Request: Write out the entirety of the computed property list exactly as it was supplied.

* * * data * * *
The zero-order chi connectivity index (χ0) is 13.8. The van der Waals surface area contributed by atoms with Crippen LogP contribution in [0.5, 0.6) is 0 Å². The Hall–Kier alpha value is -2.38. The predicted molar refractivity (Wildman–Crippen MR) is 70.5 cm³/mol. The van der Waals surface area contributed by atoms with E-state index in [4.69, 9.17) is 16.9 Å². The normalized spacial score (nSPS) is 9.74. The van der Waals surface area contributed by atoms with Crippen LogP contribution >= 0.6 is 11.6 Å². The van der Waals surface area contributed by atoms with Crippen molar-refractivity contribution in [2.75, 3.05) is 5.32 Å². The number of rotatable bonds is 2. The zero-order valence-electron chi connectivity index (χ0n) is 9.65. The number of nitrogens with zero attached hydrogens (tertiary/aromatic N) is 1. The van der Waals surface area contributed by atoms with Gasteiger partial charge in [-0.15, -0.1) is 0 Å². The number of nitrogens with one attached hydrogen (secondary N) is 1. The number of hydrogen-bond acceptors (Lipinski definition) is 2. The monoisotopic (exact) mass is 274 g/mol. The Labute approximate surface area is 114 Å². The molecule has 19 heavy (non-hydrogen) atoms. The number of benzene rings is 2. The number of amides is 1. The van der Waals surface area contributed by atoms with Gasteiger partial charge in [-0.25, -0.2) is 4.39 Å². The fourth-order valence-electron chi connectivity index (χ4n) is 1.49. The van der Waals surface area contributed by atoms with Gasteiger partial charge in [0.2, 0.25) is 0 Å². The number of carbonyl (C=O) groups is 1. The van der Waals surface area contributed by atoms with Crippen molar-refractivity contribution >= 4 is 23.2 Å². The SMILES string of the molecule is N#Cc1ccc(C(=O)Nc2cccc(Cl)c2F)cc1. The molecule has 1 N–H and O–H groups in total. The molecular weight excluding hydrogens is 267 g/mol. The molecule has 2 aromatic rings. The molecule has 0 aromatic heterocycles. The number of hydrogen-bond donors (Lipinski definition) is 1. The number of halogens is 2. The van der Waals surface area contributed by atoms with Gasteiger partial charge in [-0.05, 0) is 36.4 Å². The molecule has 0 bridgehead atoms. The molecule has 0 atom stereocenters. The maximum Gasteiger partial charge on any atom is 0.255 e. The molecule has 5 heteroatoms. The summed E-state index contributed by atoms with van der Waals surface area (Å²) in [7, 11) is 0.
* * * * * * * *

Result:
The zero-order chi connectivity index (χ0) is 13.8. The van der Waals surface area contributed by atoms with Crippen LogP contribution in [0.5, 0.6) is 0 Å². The Hall–Kier alpha value is -2.38. The predicted molar refractivity (Wildman–Crippen MR) is 70.5 cm³/mol. The van der Waals surface area contributed by atoms with E-state index in [4.69, 9.17) is 16.9 Å². The normalized spacial score (nSPS) is 9.74. The van der Waals surface area contributed by atoms with Crippen LogP contribution >= 0.6 is 11.6 Å². The van der Waals surface area contributed by atoms with Crippen molar-refractivity contribution in [2.75, 3.05) is 5.32 Å². The number of rotatable bonds is 2. The zero-order valence-electron chi connectivity index (χ0n) is 9.65. The number of nitrogens with zero attached hydrogens (tertiary/aromatic N) is 1. The van der Waals surface area contributed by atoms with Gasteiger partial charge in [-0.15, -0.1) is 0 Å². The number of nitrogens with one attached hydrogen (secondary N) is 1. The number of hydrogen-bond acceptors (Lipinski definition) is 2. The monoisotopic (exact) mass is 274 g/mol. The Labute approximate surface area is 114 Å². The molecule has 19 heavy (non-hydrogen) atoms. The number of benzene rings is 2. The number of amides is 1. The van der Waals surface area contributed by atoms with Gasteiger partial charge in [-0.25, -0.2) is 4.39 Å². The fourth-order valence-electron chi connectivity index (χ4n) is 1.49. The van der Waals surface area contributed by atoms with Gasteiger partial charge in [0.2, 0.25) is 0 Å². The number of carbonyl (C=O) groups is 1. The van der Waals surface area contributed by atoms with Crippen molar-refractivity contribution >= 4 is 23.2 Å². The SMILES string of the molecule is N#Cc1ccc(C(=O)Nc2cccc(Cl)c2F)cc1. The molecule has 1 N–H and O–H groups in total. The molecular weight excluding hydrogens is 267 g/mol. The molecule has 2 aromatic rings. The molecule has 0 aromatic heterocycles. The number of hydrogen-bond donors (Lipinski definition) is 1. The number of halogens is 2. The van der Waals surface area contributed by atoms with Gasteiger partial charge in [-0.05, 0) is 36.4 Å². The molecule has 0 bridgehead atoms. The molecule has 0 atom stereocenters. The maximum Gasteiger partial charge on any atom is 0.255 e. The molecule has 5 heteroatoms. The summed E-state index contributed by atoms with van der Waals surface area (Å²) in [7, 11) is 0.